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Article
December 13, 1924

THE CONSERVATIVE TREATMENT OF THE BONE INJURY IN COMPOUND FRACTURES

Author Affiliations

Orthopedic Surgeon, St. John's Hospital and Mount Sinai Hospital CLEVELAND

JAMA. 1924;83(24):1908-1913. doi:10.1001/jama.1924.02660240022006
Abstract

If orthopedic surgery is to contribute anything to the present treatment of fractures, it will be in the direction of greater conservatism in the use of open operations, and in the advance of the use of more perfect methods for the external or closed (mechanical) reduction and fixation of fractures. Accurate manipulative reduction, splinting and extension is a fine art which is not to be replaced by the scalpel, bone plate or bone clamp.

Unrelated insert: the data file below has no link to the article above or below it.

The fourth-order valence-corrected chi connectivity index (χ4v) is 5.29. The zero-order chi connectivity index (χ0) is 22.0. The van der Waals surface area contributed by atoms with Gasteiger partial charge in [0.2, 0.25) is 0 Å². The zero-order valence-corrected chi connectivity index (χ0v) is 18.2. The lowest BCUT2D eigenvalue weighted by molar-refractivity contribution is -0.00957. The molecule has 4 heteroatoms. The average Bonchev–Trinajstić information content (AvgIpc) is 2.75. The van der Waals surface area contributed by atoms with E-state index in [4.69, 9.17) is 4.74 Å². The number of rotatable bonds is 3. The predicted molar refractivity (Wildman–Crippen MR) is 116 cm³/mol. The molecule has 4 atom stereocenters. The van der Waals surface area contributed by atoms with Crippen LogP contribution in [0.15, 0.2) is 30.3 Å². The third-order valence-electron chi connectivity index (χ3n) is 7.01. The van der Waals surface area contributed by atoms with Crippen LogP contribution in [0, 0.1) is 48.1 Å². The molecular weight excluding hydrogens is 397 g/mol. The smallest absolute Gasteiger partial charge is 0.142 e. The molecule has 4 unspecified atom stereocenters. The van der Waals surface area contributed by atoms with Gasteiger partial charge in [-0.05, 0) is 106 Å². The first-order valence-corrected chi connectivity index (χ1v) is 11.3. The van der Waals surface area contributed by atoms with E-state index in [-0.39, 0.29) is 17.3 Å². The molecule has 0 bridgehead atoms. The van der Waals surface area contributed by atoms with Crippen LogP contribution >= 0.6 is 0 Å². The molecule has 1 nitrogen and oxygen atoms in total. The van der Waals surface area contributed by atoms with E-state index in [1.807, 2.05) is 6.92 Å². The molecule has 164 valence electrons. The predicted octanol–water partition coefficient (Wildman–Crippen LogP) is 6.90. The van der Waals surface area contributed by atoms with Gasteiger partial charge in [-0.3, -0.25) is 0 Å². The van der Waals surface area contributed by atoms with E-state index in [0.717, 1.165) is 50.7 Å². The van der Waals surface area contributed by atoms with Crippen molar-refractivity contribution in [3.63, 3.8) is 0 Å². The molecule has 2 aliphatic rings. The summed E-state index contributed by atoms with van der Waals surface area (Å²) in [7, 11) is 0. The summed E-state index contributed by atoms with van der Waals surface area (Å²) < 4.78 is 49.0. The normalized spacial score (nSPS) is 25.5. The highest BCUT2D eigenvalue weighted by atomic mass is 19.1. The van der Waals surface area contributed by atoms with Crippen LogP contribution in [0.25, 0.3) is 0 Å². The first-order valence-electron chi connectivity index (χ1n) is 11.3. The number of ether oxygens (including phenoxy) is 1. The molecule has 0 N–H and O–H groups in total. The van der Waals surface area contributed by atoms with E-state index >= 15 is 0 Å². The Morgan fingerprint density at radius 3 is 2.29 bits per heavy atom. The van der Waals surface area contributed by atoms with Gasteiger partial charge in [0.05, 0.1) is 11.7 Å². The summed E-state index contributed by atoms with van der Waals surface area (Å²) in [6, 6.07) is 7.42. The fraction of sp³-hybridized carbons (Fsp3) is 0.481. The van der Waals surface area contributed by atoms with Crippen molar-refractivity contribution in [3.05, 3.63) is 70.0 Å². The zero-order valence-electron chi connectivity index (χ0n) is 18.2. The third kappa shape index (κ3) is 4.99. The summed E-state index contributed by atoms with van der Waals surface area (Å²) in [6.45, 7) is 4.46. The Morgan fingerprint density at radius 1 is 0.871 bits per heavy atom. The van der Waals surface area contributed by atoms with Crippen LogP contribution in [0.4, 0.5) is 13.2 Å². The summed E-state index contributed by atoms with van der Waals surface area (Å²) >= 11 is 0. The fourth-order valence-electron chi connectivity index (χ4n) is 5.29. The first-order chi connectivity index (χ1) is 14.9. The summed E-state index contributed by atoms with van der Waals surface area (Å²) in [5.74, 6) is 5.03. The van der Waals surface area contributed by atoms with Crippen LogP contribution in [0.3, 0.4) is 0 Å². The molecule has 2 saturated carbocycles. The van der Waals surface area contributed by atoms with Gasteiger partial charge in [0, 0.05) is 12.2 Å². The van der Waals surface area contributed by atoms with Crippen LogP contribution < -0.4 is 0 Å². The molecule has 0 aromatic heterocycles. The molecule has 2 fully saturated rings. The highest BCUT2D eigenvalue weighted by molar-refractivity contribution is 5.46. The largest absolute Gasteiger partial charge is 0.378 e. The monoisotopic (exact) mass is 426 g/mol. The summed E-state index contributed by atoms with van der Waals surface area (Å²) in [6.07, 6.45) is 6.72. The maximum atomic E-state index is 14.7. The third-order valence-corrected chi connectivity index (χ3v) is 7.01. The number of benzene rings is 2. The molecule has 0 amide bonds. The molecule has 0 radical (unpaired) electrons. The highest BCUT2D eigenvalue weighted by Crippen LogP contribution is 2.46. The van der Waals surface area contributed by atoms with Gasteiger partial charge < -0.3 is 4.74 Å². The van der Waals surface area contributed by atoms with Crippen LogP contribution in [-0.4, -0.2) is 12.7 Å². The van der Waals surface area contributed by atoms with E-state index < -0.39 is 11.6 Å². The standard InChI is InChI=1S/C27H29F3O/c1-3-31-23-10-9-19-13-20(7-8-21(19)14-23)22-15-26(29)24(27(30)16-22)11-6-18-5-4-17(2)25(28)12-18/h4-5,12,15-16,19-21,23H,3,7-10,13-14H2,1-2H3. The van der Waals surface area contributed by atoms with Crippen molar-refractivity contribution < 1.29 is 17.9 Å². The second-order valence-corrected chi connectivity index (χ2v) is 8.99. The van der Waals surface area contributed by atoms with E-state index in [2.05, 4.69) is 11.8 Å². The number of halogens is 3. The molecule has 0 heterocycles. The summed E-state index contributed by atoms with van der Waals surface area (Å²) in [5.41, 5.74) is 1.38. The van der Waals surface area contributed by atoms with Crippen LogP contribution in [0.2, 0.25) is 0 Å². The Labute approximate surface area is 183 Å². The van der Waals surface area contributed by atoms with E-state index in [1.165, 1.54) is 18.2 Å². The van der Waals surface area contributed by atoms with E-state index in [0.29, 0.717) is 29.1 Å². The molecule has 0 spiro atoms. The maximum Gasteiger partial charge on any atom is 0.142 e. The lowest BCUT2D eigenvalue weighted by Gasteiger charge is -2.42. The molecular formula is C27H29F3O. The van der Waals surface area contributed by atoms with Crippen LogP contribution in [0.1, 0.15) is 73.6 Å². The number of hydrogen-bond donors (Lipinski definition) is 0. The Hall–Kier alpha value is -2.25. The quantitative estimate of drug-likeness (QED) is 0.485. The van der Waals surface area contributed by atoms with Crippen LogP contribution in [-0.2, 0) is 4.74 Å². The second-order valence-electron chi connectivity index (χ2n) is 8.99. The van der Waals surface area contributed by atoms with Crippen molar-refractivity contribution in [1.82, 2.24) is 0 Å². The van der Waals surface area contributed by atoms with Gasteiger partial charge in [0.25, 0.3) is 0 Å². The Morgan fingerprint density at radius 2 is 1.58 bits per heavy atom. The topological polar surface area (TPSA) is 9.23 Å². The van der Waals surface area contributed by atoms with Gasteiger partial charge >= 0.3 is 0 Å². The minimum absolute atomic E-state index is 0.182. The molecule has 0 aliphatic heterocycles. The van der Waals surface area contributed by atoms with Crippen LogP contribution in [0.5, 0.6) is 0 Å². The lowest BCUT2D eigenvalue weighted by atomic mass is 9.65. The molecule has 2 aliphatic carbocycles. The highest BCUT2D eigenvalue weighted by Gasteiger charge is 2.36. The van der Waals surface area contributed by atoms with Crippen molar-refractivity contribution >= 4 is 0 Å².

Operative intervention in closed fractures is at all times a hazardous and difficult undertaking; volumes have been written, and endless surgical debates are still going on, as to whether it is indicated or justifiable except in unusual cases; but for the purpose of this paper this subject must be left in statu quo.

In compound fractures, three additional factors are introduced of such vital import as absolutely to contraindicate, to my mind, all immediate operative intervention

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